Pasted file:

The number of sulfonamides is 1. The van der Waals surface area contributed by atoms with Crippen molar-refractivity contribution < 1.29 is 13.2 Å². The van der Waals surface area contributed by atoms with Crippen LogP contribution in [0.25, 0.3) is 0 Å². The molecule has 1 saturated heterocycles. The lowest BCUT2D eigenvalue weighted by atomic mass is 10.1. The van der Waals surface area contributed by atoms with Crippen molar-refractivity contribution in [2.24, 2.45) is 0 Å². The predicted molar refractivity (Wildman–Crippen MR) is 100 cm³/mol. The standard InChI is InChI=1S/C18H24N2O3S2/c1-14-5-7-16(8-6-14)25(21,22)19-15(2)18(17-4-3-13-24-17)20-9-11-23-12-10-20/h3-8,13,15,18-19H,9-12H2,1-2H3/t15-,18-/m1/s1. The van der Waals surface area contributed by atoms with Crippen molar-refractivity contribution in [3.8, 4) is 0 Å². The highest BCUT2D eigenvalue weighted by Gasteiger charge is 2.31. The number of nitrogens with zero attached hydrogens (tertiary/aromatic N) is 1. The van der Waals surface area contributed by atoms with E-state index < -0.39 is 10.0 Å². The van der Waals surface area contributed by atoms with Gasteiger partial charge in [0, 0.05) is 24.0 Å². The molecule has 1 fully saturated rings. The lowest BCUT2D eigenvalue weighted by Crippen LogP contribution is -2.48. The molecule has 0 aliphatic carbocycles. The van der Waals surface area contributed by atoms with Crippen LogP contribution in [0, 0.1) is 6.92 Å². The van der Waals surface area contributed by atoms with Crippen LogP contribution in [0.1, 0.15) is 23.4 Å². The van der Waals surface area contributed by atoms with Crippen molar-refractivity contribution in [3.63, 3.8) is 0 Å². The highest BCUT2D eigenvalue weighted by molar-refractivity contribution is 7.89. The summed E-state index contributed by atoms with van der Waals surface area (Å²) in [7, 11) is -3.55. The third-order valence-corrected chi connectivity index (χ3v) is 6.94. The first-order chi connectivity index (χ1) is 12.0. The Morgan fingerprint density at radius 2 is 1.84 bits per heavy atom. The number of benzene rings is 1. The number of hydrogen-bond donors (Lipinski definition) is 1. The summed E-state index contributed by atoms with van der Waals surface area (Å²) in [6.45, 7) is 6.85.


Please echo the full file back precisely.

The number of sulfonamides is 1. The van der Waals surface area contributed by atoms with Crippen molar-refractivity contribution < 1.29 is 13.2 Å². The van der Waals surface area contributed by atoms with Crippen LogP contribution in [0.25, 0.3) is 0 Å². The molecule has 1 saturated heterocycles. The lowest BCUT2D eigenvalue weighted by atomic mass is 10.1. The van der Waals surface area contributed by atoms with Crippen molar-refractivity contribution in [2.24, 2.45) is 0 Å². The predicted molar refractivity (Wildman–Crippen MR) is 100 cm³/mol. The standard InChI is InChI=1S/C18H24N2O3S2/c1-14-5-7-16(8-6-14)25(21,22)19-15(2)18(17-4-3-13-24-17)20-9-11-23-12-10-20/h3-8,13,15,18-19H,9-12H2,1-2H3/t15-,18-/m1/s1. The van der Waals surface area contributed by atoms with Crippen molar-refractivity contribution in [3.8, 4) is 0 Å². The highest BCUT2D eigenvalue weighted by Gasteiger charge is 2.31. The number of nitrogens with zero attached hydrogens (tertiary/aromatic N) is 1. The van der Waals surface area contributed by atoms with E-state index < -0.39 is 10.0 Å². The van der Waals surface area contributed by atoms with Gasteiger partial charge in [0, 0.05) is 24.0 Å². The molecule has 1 fully saturated rings. The lowest BCUT2D eigenvalue weighted by Crippen LogP contribution is -2.48. The molecule has 0 aliphatic carbocycles. The van der Waals surface area contributed by atoms with Crippen LogP contribution in [0, 0.1) is 6.92 Å². The van der Waals surface area contributed by atoms with Crippen LogP contribution in [0.1, 0.15) is 23.4 Å². The van der Waals surface area contributed by atoms with Crippen molar-refractivity contribution in [3.63, 3.8) is 0 Å². The highest BCUT2D eigenvalue weighted by molar-refractivity contribution is 7.89. The summed E-state index contributed by atoms with van der Waals surface area (Å²) in [7, 11) is -3.55. The third-order valence-corrected chi connectivity index (χ3v) is 6.94. The first-order chi connectivity index (χ1) is 12.0. The Morgan fingerprint density at radius 2 is 1.84 bits per heavy atom. The number of benzene rings is 1. The number of hydrogen-bond donors (Lipinski definition) is 1. The summed E-state index contributed by atoms with van der Waals surface area (Å²) in [6.45, 7) is 6.85.